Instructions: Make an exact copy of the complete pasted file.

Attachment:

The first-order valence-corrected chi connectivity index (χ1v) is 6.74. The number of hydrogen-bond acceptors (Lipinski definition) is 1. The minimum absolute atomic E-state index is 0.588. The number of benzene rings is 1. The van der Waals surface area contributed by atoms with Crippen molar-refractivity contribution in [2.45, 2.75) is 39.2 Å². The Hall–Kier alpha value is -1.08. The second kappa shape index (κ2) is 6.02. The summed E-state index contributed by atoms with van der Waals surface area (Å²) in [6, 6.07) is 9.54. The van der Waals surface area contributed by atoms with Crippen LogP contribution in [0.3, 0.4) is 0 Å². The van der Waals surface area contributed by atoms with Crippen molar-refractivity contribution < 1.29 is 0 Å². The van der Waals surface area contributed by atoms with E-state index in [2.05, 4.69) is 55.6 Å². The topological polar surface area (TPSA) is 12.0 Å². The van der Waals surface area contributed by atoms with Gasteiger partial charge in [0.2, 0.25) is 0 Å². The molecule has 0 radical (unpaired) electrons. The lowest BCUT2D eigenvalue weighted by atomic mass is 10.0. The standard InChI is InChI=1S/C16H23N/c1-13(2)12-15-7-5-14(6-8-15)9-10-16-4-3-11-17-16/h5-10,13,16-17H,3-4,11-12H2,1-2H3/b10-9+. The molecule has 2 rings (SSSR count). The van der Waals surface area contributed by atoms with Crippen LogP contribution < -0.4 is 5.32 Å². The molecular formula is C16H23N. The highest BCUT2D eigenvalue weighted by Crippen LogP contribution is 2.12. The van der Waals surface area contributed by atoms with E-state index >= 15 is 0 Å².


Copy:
The first-order valence-corrected chi connectivity index (χ1v) is 6.74. The number of hydrogen-bond acceptors (Lipinski definition) is 1. The minimum absolute atomic E-state index is 0.588. The number of benzene rings is 1. The van der Waals surface area contributed by atoms with Crippen molar-refractivity contribution in [2.45, 2.75) is 39.2 Å². The Hall–Kier alpha value is -1.08. The second kappa shape index (κ2) is 6.02. The summed E-state index contributed by atoms with van der Waals surface area (Å²) in [6, 6.07) is 9.54. The van der Waals surface area contributed by atoms with Crippen LogP contribution in [0.3, 0.4) is 0 Å². The van der Waals surface area contributed by atoms with Crippen molar-refractivity contribution < 1.29 is 0 Å². The van der Waals surface area contributed by atoms with E-state index in [2.05, 4.69) is 55.6 Å². The topological polar surface area (TPSA) is 12.0 Å². The van der Waals surface area contributed by atoms with Gasteiger partial charge in [0.2, 0.25) is 0 Å². The molecule has 0 radical (unpaired) electrons. The lowest BCUT2D eigenvalue weighted by atomic mass is 10.0. The standard InChI is InChI=1S/C16H23N/c1-13(2)12-15-7-5-14(6-8-15)9-10-16-4-3-11-17-16/h5-10,13,16-17H,3-4,11-12H2,1-2H3/b10-9+. The molecule has 2 rings (SSSR count). The van der Waals surface area contributed by atoms with Crippen LogP contribution < -0.4 is 5.32 Å². The molecular formula is C16H23N. The highest BCUT2D eigenvalue weighted by Crippen LogP contribution is 2.12. The van der Waals surface area contributed by atoms with E-state index >= 15 is 0 Å².